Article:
Clutching both shoulders, I dragged her lifeless body behind a pile of bricks and held her up to my chest. She had fallen unconscious. I could feel her breath slowing, so I grabbed her tighter, as if somehow I could contain the oxygen within her body using the width of my own. If I could give her life, I would.

Panic shrieked as missiles struck around us; in a crumbling terror, I closed my eyes and guarded the only two in the world I was too late to save. To this day, I am still afraid of the dark.

December 7, 1941

Why the Asian Kid With A Trophy Didn’t Actually Win

“I’m happy for you,” she smiles, swiveling in her seat to face me. It skids to a stop as her small toes drag in circumference across the hardwood floor. “I didn’t want to say anything before you made up your mind, but I was hoping you’d pick Columbia.”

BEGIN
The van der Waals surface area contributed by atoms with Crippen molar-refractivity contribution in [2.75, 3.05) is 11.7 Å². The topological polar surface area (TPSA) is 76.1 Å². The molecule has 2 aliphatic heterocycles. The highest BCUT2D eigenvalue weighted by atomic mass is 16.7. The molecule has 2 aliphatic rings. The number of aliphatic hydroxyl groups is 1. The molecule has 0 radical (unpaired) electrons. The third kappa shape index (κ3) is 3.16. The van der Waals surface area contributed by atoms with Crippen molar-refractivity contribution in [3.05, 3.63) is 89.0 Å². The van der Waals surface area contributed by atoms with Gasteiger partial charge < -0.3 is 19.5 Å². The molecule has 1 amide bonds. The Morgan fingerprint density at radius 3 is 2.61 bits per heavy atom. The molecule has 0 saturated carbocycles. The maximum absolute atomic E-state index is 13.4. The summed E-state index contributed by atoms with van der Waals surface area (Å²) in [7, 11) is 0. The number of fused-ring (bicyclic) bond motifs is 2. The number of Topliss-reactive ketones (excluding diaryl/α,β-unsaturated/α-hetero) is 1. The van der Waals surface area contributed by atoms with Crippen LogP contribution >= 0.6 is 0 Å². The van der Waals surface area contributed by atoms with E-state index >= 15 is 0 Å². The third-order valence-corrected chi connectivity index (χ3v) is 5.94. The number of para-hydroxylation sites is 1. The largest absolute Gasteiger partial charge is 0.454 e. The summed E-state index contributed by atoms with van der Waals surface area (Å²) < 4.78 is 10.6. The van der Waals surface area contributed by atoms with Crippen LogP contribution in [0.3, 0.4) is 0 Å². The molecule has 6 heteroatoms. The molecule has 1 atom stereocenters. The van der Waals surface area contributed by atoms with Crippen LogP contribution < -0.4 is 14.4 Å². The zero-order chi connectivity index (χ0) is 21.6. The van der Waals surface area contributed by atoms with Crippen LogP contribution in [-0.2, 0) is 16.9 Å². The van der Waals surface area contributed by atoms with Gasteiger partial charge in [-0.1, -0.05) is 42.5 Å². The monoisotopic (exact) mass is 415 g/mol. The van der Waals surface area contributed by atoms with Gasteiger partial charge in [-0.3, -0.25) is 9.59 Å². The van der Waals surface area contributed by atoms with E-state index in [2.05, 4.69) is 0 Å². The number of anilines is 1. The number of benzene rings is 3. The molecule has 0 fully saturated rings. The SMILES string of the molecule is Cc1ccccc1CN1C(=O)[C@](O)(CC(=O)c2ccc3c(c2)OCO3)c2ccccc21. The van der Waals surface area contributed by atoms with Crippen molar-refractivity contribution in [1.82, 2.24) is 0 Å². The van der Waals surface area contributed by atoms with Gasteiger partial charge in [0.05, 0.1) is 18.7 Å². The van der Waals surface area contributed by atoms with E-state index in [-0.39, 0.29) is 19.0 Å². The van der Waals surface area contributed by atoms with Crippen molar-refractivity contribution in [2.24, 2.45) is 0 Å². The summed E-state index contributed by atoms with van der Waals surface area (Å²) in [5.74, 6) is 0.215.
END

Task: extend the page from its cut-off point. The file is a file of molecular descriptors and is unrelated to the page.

Quickly nodding an eyebrow in acknowledgement, I say, “I’m just glad it’s over. Weighing professors and comparing curriculums, it was driving me crazy. I was more stressed about making the right decision than going on the interviews. Once I settled on a choice, it seemed so obvious, like I only had one option all along.”

An incoherent jumble of Korean voices drone from the computer speakers behind her. This is how our conversations usually happen – abruptly, at odd dusk hours if and when our time at home coincides, and usually in the midst of her melodramatic soap operas (the inevitable obsession of tiny, little Korean women across the globe).

“Your Dad wanted Columbia, too.”